Virus may chauffeur useful 'packages' into plants

Jan 04, 2010

This time of year, the word "virus" conjures up a bedridden stint with coughs and chills - something everyone goes to great lengths to avoid.

But scientists for Texas AgriLife Research have gone the distance to show that at least some viruses can be put to work to help us.

A new study by Dr. Karen-Beth Scholthof and her husband Dr. Herman Scholthof, to be published in the January issue of , shows that plant viruses may work like a trucking service loaded to carry freight to its destination.

"The idea is to have a virus do something good for us, like express a foreign protein and carry into a cell," said Herman Scholthof. The Scholthofs are plant virologists with AgriLife Research.

"The use of viral vectors to produce proteins in is attractive because of the potential high-protein output, the transient nature, the rapid applicability and active expression and the relative cost-effectiveness of the system," the Scholthofs wrote.

A problem with this type of system, however, has been that during transport a virus loses the gene or whatever it is intended to express.

"We're trying to outsmart the virus and make it stable for the job," Karen-Beth Scholthof said.

Herman Scholthof noted that "a virus recognizes a foreign object and does away with it."

In the lab, however, the Scholthofs were able to prove that the coat or particle protein of satellite panicum could be used as a tool to help stabilize viral vector genes introduced in Nicotiana bethamiana, a relative of tobacco and a for research.

Satellite panicum mosaic virus only infects grass that is already infected with panicum mosaic virus, the pathogen that causes St. Augustine decline. If the virus particle protein were able to transport a gene into a non-grass species, this is an indication that with further research it could be used in a positive way to help plant breeders who want to carry good traits into the crops they are developing, the Scholthofs noted.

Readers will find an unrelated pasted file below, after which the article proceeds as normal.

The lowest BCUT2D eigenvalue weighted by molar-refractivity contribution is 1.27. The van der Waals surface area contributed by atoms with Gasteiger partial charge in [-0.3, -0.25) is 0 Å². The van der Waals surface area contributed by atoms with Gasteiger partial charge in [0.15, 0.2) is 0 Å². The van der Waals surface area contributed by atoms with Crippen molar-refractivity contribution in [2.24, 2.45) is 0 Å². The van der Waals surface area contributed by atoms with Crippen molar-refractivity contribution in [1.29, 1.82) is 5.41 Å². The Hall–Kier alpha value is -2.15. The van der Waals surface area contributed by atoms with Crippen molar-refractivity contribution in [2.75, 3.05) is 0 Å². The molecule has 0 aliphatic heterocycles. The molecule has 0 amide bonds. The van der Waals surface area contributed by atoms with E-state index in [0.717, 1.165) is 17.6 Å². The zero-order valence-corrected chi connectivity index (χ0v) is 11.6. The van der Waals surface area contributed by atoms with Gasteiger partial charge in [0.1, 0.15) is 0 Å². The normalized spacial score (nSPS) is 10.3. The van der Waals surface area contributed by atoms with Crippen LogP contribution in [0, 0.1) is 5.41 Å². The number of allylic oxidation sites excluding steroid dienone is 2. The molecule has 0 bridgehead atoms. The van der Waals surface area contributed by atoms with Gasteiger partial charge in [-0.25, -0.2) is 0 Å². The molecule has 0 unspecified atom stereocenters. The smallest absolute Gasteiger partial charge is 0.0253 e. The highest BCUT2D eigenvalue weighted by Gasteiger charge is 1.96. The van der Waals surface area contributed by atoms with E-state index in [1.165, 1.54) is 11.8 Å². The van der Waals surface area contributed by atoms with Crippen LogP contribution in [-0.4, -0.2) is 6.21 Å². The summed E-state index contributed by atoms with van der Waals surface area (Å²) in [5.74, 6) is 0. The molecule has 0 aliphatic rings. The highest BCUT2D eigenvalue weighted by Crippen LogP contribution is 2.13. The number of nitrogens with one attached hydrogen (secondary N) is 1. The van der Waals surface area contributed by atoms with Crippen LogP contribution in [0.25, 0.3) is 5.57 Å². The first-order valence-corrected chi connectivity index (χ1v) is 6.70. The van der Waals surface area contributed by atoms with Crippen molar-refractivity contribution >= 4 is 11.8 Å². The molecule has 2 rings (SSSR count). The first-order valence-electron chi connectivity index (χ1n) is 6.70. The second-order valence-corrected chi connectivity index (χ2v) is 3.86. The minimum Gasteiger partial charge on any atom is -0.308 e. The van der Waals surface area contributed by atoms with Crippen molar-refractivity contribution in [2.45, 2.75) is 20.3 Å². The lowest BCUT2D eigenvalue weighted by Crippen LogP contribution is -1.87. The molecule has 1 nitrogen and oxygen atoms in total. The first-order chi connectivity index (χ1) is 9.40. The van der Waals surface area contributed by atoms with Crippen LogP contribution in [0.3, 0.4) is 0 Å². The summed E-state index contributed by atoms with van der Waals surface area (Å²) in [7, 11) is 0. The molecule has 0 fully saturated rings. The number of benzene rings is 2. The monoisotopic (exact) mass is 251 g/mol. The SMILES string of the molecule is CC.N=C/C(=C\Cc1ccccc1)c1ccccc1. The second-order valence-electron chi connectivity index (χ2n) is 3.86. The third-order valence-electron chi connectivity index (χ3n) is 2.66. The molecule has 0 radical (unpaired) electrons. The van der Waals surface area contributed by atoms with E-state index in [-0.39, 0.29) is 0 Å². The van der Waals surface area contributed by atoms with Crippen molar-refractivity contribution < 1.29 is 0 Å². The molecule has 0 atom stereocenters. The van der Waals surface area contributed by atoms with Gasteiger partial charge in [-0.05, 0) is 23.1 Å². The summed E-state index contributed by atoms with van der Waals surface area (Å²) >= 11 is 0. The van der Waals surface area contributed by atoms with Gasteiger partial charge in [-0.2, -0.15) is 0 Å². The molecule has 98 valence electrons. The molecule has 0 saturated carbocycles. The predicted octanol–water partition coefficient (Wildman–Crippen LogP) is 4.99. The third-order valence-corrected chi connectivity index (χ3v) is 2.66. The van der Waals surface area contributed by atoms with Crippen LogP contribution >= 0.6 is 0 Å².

Explore further: World's first microbe 'zoo' opens in Amsterdam

Provided by Texas A&M AgriLife Communications

not rated yet
add to favorites email to friend print save as pdf

Related Stories

Genes identified to protect brassicas from damaging disease

Nov 01, 2007

Scientists have identified a new way to breed brassicas, which include broccoli, cabbage and oilseed rape, resistant to a damaging virus. Their discovery has characterised a form of resistance that appears to be durable, ...

Wheat curl mite might require non-chemical control

Mar 31, 2009

The wheat curl mite is a minute menace that wreaks havoc on the region's wheat crop; but it has no enemies currently that can take it out. That doesn't mean Texas AgriLife Research scientists aren't trying to find ways to ...

Recommended for you

World's first microbe 'zoo' opens in Amsterdam

2 hours ago

The world's first "interactive microbe zoo" opened in Amsterdam on Tuesday, shining new light on the tiny creatures that make up two-thirds of all living matter and are vital for our planet's future.

Study shows how chimpanzees share skills

4 hours ago

Evidence of new behaviour being adopted and transmitted socially from one individual to another within a wild chimpanzee community is publishing on September 30 in the open access journal PLOS Biology. This i ...

Little blue penguin back at sea after hospital stint

9 hours ago

Wildbase Recovery Community Trust ambassador and Rangitikei MP Ian McKelvie joined Massey University veterinary staff to release a little blue penguin back into the sea at Himatangi Beach this morning.

User comments : 0